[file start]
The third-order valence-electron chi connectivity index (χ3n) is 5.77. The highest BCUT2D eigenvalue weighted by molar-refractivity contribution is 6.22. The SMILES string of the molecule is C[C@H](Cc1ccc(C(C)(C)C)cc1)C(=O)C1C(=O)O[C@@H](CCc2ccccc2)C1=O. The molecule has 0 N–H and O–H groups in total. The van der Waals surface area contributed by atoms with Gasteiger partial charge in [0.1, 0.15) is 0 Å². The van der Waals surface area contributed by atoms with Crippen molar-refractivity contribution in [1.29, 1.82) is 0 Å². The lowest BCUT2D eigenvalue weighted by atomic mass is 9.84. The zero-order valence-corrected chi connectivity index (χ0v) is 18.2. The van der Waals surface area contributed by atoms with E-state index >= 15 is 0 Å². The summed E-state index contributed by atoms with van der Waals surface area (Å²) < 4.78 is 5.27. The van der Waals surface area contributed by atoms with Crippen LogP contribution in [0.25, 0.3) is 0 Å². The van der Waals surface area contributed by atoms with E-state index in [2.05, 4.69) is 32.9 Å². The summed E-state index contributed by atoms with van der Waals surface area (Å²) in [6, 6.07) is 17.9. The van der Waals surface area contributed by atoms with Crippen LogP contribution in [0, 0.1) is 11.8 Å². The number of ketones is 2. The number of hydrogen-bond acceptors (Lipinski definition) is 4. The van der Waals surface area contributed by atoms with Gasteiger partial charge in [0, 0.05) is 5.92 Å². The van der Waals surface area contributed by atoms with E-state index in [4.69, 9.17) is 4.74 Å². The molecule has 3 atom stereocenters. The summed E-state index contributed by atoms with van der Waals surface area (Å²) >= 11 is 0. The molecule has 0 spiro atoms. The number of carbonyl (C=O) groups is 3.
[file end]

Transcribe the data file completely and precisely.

The third-order valence-electron chi connectivity index (χ3n) is 5.77. The highest BCUT2D eigenvalue weighted by molar-refractivity contribution is 6.22. The SMILES string of the molecule is C[C@H](Cc1ccc(C(C)(C)C)cc1)C(=O)C1C(=O)O[C@@H](CCc2ccccc2)C1=O. The molecule has 0 N–H and O–H groups in total. The van der Waals surface area contributed by atoms with Gasteiger partial charge in [0.1, 0.15) is 0 Å². The van der Waals surface area contributed by atoms with Crippen molar-refractivity contribution in [1.29, 1.82) is 0 Å². The lowest BCUT2D eigenvalue weighted by atomic mass is 9.84. The zero-order valence-corrected chi connectivity index (χ0v) is 18.2. The van der Waals surface area contributed by atoms with E-state index >= 15 is 0 Å². The summed E-state index contributed by atoms with van der Waals surface area (Å²) < 4.78 is 5.27. The van der Waals surface area contributed by atoms with Crippen LogP contribution in [0.25, 0.3) is 0 Å². The van der Waals surface area contributed by atoms with E-state index in [2.05, 4.69) is 32.9 Å². The summed E-state index contributed by atoms with van der Waals surface area (Å²) in [6, 6.07) is 17.9. The van der Waals surface area contributed by atoms with Crippen LogP contribution in [0, 0.1) is 11.8 Å². The number of ketones is 2. The number of hydrogen-bond acceptors (Lipinski definition) is 4. The van der Waals surface area contributed by atoms with Gasteiger partial charge in [0, 0.05) is 5.92 Å². The van der Waals surface area contributed by atoms with E-state index in [4.69, 9.17) is 4.74 Å². The molecule has 3 atom stereocenters. The summed E-state index contributed by atoms with van der Waals surface area (Å²) >= 11 is 0. The molecule has 0 spiro atoms. The number of carbonyl (C=O) groups is 3.